Thomas leads the investigators from the living room to his uncle's study. Put the card for the study in play and read its aspects (Uncle Douglas' Cluttered Study; Windows Looking into the Woods; Piled High with Books of All Kinds on All Subjects). There is only the one door, leading into the living room. Assuming the investigators will want to get started right away, Thomas invites them to begin searching the room while he takes their belongings to their rooms. He mentions that he believes his uncle kept a journal, but he hasn't had the chance to search through all of the books to find it, he then leaves the investigators to their business.
Running the Scene, Pacing, and Emphasis
The investigators will likely look for the journal as soon as Thomas mentions it, but they may also look for clues about the burglary itself.
Douglas' journal is just one of hundreds of books in the study. Discover roll to find it using Search against difficulty Average (+1). Use Success at a Cost on a failed roll to find the journal but knock over a vase and damage a couple of books in the process. (Don't ask the players if they want to succeed at a cost, just make it automatic, as the journal contains a core clue.) Consult the section below on how to handle Thomas' reaction to the damaged books, as he may either forgive the damage or deduct it from the investigators' pay. Once the investigators read the journal, give them core clue C03 (tunnels in the cemetery) and supporting clue S05 (joining his friends below). Put the card for the Cemetery into play.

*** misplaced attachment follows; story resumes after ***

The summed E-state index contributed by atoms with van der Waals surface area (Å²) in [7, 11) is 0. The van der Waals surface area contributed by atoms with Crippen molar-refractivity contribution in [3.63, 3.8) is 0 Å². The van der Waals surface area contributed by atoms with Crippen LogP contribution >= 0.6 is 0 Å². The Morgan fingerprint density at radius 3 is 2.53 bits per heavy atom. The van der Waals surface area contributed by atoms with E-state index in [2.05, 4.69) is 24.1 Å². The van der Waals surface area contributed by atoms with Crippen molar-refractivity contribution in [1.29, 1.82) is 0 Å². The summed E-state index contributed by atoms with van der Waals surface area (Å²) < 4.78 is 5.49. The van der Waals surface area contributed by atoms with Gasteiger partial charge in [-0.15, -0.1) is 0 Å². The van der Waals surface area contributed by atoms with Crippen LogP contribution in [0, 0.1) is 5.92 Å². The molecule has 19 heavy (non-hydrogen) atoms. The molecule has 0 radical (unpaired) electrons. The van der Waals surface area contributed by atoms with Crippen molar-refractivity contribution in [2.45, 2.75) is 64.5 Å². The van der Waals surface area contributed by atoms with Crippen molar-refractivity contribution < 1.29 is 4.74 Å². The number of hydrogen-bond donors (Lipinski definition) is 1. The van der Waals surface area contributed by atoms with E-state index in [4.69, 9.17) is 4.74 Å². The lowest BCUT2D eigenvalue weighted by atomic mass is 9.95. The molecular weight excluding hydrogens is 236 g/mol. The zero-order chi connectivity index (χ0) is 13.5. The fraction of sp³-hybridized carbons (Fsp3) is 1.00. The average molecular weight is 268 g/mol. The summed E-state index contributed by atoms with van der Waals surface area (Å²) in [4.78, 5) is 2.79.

The wear on the window locks is not obvious. If the investigators think to look for clues about how the burglar gained entry, treat it as an Automatic Success on a Discover roll. Give supporting clue S04 (the window locks) to the investigator with the highest Tradecraft skill. (If no investigator has Tradecraft, use Engineering or Craft). Give supporting clue S03 (no obvious evidence) to any other investigator. There is no way to determine which books were stolen, as the books in the study are in no way organized.